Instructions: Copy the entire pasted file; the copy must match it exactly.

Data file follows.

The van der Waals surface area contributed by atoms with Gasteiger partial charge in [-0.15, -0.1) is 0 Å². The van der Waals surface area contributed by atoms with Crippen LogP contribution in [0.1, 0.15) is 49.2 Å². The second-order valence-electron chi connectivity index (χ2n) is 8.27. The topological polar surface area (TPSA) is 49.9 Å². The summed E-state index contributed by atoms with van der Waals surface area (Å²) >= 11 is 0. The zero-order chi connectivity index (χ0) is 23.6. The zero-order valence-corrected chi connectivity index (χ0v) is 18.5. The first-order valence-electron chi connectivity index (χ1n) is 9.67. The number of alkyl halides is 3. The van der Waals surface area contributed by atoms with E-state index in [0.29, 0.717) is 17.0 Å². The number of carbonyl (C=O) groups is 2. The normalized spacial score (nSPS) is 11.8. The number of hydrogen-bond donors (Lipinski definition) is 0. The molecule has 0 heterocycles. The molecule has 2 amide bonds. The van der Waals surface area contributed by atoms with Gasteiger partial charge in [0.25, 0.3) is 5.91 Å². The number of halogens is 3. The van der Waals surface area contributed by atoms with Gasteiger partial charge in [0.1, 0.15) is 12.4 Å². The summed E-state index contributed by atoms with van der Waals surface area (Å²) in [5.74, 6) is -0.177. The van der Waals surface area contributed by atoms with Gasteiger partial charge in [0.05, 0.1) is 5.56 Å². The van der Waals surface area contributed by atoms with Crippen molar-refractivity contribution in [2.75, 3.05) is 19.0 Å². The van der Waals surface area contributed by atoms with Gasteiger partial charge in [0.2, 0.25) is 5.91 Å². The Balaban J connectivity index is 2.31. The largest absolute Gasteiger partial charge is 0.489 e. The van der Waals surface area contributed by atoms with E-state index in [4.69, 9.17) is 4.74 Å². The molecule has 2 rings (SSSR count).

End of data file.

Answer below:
The van der Waals surface area contributed by atoms with Gasteiger partial charge in [-0.15, -0.1) is 0 Å². The van der Waals surface area contributed by atoms with Crippen LogP contribution in [0.1, 0.15) is 49.2 Å². The second-order valence-electron chi connectivity index (χ2n) is 8.27. The topological polar surface area (TPSA) is 49.9 Å². The summed E-state index contributed by atoms with van der Waals surface area (Å²) >= 11 is 0. The zero-order chi connectivity index (χ0) is 23.6. The zero-order valence-corrected chi connectivity index (χ0v) is 18.5. The first-order valence-electron chi connectivity index (χ1n) is 9.67. The number of alkyl halides is 3. The van der Waals surface area contributed by atoms with E-state index in [0.29, 0.717) is 17.0 Å². The number of carbonyl (C=O) groups is 2. The normalized spacial score (nSPS) is 11.8. The number of hydrogen-bond donors (Lipinski definition) is 0. The molecule has 0 heterocycles. The molecule has 2 amide bonds. The van der Waals surface area contributed by atoms with Gasteiger partial charge in [0.25, 0.3) is 5.91 Å². The number of halogens is 3. The van der Waals surface area contributed by atoms with Gasteiger partial charge in [0.1, 0.15) is 12.4 Å². The summed E-state index contributed by atoms with van der Waals surface area (Å²) in [5.74, 6) is -0.177. The van der Waals surface area contributed by atoms with Gasteiger partial charge in [0.05, 0.1) is 5.56 Å². The van der Waals surface area contributed by atoms with Crippen molar-refractivity contribution in [2.75, 3.05) is 19.0 Å². The van der Waals surface area contributed by atoms with Gasteiger partial charge in [0.2, 0.25) is 5.91 Å². The Balaban J connectivity index is 2.31. The largest absolute Gasteiger partial charge is 0.489 e. The van der Waals surface area contributed by atoms with E-state index in [4.69, 9.17) is 4.74 Å². The molecule has 2 rings (SSSR count).